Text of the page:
Everyone here is extremely upset, they think the verdict is ridiculous - 25 years is not enough, we want the death sentence. At first people were celebrating because they started cheering when they heard Mubarak's sentence and so didn't hear that El-Adly's police aides and Alaa and Gamal were acquitted. The news is sinking in - in particular for the martyrs' families who are distraught. No one has been properly punished for the deaths."

12:07 One of Mubarak's defence lawyers speaks to AFP, stating they will appeal and win:

"We will appeal. The ruling is full of legal flaws from every angle," said Yasser Bahr, a senior member of Mubarak's defence team.

Asked if Mubarak was likely to win the appeal, Bahr said: "We will win, one million percent."

11:48 According Al-Hayat TV, judicial sources state that the prosecution will appeal the acquittals.

11:46 AFP reports: "Mubarak to appeal sentence: lawyer"

11:38 Mubarak has arrived at Tora Prison after being transfered, under the orders of Egypt's prosecutor-general, from the International Medical Centre in Cairo.

11:24 Egypt's prosecutor-general has decided to transfer Hosni Mubarak from the International Medical Centre to Tora Prison.

11:20 Yasmine Walli, our correspondent on the ground, offers us an idea of people's initial reactions to the court's rulings, as they were being read aloud:

"As the judge announced the verdict on Mubarak, protesters and families of the martyrs outside the court began chanting with utter joy "God is great" and "Martyrs blood was not spilled in vain." People were hugging each other with tears in their eyes, feeling elated and proud of the judiciary system. But after the initial sentencing was announced, matters began to go down hill for many standing outside. Violence soon erupted as Gamal and Alaa Mubarak and the six senior police heads were acquitted.  Families of the martyrs soon began heatedly chanting, eventually clashing with the CSF. Soon protesters began chanting for the purging of Egypt's judiciary while pro-Mubarak activists began to leave the scene."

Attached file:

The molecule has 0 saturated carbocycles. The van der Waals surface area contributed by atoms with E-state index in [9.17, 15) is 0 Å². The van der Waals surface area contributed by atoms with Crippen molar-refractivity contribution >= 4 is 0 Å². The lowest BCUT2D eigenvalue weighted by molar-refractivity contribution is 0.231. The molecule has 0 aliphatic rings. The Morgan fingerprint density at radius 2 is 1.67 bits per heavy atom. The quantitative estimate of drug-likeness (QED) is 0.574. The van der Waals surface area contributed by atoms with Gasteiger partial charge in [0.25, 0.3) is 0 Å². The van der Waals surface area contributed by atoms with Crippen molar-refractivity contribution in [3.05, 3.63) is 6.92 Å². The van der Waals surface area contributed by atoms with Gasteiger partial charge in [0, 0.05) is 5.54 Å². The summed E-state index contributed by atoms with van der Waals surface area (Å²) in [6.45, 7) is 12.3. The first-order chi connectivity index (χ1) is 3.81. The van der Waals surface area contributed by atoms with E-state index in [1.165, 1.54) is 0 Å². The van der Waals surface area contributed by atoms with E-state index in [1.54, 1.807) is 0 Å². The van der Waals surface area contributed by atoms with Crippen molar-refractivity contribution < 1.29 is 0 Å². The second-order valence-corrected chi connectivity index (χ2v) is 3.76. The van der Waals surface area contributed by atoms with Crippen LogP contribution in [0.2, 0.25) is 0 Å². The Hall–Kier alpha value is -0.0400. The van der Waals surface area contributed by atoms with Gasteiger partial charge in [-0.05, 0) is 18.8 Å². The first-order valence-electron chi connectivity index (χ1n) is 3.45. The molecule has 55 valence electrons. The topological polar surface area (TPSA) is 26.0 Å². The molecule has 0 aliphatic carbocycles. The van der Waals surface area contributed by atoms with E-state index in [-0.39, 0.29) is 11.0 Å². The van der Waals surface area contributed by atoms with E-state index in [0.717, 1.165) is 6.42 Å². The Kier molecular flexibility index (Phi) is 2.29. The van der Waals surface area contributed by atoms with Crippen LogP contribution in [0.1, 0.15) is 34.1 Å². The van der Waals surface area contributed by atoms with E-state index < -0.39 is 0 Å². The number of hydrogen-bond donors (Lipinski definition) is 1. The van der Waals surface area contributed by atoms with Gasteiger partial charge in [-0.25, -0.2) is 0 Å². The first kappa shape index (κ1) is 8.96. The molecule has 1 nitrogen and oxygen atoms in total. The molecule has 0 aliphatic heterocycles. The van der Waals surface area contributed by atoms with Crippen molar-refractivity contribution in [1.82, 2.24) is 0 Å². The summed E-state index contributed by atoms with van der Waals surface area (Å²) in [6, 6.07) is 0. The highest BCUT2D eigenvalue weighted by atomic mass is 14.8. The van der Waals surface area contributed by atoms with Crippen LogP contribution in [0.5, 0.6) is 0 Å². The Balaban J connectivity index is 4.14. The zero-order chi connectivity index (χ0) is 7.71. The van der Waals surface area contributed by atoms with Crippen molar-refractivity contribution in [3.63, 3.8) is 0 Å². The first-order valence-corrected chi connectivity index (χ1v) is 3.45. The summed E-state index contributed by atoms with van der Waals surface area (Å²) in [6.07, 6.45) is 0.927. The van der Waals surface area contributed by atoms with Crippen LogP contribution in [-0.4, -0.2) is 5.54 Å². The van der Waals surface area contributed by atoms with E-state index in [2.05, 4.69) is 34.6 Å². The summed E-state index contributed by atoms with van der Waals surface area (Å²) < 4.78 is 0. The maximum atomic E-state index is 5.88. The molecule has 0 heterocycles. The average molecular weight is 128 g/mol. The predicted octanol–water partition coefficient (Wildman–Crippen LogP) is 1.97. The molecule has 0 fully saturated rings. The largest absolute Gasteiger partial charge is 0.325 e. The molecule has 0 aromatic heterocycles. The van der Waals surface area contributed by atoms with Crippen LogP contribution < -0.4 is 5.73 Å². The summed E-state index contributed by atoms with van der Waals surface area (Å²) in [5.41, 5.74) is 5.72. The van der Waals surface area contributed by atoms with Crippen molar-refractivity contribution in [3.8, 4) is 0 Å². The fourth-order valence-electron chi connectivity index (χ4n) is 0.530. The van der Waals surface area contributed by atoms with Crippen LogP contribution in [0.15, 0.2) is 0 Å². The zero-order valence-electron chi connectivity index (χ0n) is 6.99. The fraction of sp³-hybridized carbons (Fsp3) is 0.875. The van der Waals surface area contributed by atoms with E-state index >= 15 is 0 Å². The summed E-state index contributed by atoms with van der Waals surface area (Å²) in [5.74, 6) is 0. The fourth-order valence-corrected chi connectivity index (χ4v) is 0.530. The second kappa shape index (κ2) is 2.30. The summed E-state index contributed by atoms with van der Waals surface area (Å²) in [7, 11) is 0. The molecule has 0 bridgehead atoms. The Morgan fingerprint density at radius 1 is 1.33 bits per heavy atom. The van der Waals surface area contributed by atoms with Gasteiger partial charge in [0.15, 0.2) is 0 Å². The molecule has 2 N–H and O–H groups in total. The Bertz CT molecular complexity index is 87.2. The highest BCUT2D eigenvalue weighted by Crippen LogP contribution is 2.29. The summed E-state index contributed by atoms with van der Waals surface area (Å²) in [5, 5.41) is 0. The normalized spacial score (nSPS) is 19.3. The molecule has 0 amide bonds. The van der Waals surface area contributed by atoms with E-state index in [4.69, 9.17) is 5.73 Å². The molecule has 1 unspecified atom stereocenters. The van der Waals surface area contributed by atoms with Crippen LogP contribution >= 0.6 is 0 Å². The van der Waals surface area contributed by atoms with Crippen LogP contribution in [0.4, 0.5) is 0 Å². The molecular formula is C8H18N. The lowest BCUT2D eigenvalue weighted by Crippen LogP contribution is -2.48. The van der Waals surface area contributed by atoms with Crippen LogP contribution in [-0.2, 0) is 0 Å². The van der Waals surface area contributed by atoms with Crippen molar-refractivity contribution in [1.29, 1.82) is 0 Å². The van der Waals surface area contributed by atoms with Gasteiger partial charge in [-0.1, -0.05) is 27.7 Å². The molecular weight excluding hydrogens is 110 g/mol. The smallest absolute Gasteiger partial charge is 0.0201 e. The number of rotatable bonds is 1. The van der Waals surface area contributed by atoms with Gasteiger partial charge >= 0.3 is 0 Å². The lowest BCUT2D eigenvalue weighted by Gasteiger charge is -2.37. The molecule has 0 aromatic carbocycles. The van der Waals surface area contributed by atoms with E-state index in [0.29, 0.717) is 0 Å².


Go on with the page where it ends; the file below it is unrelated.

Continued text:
11:08 Here are some more Twitter reactions:

Sultan Al Qassemi tweets: "Egypt's next president will have the authority to pardon Husni Mubarak (if the verdict remains in a court of appeal)"

Hossam Bahgat, mocks the court, tweeting: "The court: who killed the protesters?" (translated from the Arabic)
ayman farag tweets: "So Mubarak's only crimes during his reign were committed at the end of his 30-year rule? And his sons stole the goods too long ago?"

11:01 According Egyptian daily newspaper Al-Shorouk, a group of Mubarak supporters outside the court have been arrested by the CSF for discharging firearms into the air and smashing cars in opposition to the ruling.

11:00 Mubarak's chopper has left the Police Academy.

10:58 Clashes outside the courtroom have stopped. Several protesters have created a human shield between the anti-Mubaraks and the CSF.

10:55 Here's a quick taste of reactions from Twitter:

Mahmoud Salem tweets : "#Mubaraktrial All of the MOI officials are innnocent, Mubarak & his sons cleared of financial corruption charges. fun fun"